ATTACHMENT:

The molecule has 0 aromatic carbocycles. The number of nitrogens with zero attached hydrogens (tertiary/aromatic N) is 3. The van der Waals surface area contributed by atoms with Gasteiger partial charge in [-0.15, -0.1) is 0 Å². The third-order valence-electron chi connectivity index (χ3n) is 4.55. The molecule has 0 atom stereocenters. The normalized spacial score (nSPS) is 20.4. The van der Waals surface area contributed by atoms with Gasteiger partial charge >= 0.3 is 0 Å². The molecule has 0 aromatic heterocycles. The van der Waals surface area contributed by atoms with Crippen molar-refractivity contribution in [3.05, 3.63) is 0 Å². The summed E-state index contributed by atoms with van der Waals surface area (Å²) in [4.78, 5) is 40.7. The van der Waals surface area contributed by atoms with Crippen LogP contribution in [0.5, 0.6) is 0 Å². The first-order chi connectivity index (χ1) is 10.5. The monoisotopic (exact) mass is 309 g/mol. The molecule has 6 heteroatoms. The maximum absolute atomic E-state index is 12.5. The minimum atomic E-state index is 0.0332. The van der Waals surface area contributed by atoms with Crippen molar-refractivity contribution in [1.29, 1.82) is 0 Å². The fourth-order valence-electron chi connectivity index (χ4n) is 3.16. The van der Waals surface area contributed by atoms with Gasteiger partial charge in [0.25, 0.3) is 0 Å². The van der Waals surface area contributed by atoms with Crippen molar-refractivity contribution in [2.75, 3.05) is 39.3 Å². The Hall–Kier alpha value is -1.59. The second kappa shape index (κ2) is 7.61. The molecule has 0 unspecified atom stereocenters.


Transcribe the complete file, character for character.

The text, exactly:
The molecule has 0 aromatic carbocycles. The number of nitrogens with zero attached hydrogens (tertiary/aromatic N) is 3. The van der Waals surface area contributed by atoms with Gasteiger partial charge in [-0.15, -0.1) is 0 Å². The third-order valence-electron chi connectivity index (χ3n) is 4.55. The molecule has 0 atom stereocenters. The normalized spacial score (nSPS) is 20.4. The van der Waals surface area contributed by atoms with Gasteiger partial charge >= 0.3 is 0 Å². The molecule has 0 aromatic heterocycles. The van der Waals surface area contributed by atoms with Crippen molar-refractivity contribution in [3.05, 3.63) is 0 Å². The summed E-state index contributed by atoms with van der Waals surface area (Å²) in [4.78, 5) is 40.7. The van der Waals surface area contributed by atoms with Crippen LogP contribution in [0.5, 0.6) is 0 Å². The first-order chi connectivity index (χ1) is 10.5. The monoisotopic (exact) mass is 309 g/mol. The molecule has 6 heteroatoms. The maximum absolute atomic E-state index is 12.5. The minimum atomic E-state index is 0.0332. The van der Waals surface area contributed by atoms with Crippen molar-refractivity contribution in [1.29, 1.82) is 0 Å². The fourth-order valence-electron chi connectivity index (χ4n) is 3.16. The van der Waals surface area contributed by atoms with Gasteiger partial charge in [0.25, 0.3) is 0 Å². The van der Waals surface area contributed by atoms with Crippen molar-refractivity contribution in [2.75, 3.05) is 39.3 Å². The Hall–Kier alpha value is -1.59. The second kappa shape index (κ2) is 7.61. The molecule has 0 unspecified atom stereocenters.